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Judi Lynn

(161,430 posts)
Tue May 10, 2022, 10:53 PM May 2022

Grenada: Confronting my family's slave-owning past

By Laura Trevelyan
BBC News, Grenada

Published3 hours ago



Nicole Phillip-Dowe, DC Campbell and Laura Trevelyan explore a former slave plantation on Grenada

Nearly 200 years after her ancestors were given a large payout from the British government when slavery was abolished, our correspondent travels to Grenada to find out how this grim legacy continues to reverberate today.

_ _ _ _ _ _


High up in the hills of the Caribbean island of Grenada, in the grounds of a former slave plantation, a cast iron bell hangs from a tree.

The ringing of the bell signified the start of another working day for West African slaves, harvesting sugar cane. Today, the Belmont estate is a popular destination for tourists. It's a place to enjoy the local cuisine and visit the gift shop, where you can buy artisanal chocolate bars embossed with the image of the slave bell.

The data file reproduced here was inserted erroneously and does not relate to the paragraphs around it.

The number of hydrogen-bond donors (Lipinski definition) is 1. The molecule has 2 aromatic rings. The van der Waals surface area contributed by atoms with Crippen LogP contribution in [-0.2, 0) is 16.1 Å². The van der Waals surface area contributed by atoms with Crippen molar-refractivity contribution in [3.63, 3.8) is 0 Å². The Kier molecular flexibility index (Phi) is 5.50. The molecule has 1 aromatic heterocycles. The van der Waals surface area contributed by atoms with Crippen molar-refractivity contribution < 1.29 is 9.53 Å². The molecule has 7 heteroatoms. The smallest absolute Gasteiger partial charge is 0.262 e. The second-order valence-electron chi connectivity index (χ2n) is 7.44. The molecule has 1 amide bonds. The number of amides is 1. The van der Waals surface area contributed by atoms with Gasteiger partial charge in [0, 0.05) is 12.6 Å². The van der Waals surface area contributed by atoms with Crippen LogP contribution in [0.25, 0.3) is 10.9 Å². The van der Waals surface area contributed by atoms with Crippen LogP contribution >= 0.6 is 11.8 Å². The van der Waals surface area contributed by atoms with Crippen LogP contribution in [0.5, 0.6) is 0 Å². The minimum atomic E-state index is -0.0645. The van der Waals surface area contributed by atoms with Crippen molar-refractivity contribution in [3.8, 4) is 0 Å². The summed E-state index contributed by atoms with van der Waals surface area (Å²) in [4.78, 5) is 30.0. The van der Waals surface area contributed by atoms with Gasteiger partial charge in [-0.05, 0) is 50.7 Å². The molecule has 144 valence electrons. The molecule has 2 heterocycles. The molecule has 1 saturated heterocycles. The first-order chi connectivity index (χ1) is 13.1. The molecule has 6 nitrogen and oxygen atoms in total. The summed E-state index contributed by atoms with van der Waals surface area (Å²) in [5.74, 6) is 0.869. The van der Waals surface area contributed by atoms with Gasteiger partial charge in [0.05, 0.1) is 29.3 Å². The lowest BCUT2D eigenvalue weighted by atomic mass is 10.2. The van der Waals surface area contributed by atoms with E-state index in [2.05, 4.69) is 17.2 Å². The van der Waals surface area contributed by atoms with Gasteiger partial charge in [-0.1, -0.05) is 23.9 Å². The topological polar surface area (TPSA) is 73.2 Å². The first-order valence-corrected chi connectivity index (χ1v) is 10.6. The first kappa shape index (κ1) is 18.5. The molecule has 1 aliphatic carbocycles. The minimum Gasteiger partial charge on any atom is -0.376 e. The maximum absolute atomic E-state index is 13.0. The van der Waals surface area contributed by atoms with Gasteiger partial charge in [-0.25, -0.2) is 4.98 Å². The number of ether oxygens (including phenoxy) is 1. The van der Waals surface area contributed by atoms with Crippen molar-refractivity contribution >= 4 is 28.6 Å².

It was here that I came face to face with the brutality of the past - and the role played by families like mine.

"This is the sound of slavery," said DC Campbell, a Grenadian novelist and descendent of slaves. He picked up a pair of shackles made for a child, turning them over in his hands.

More:
https://www.bbc.com/news/world-latin-america-61315877

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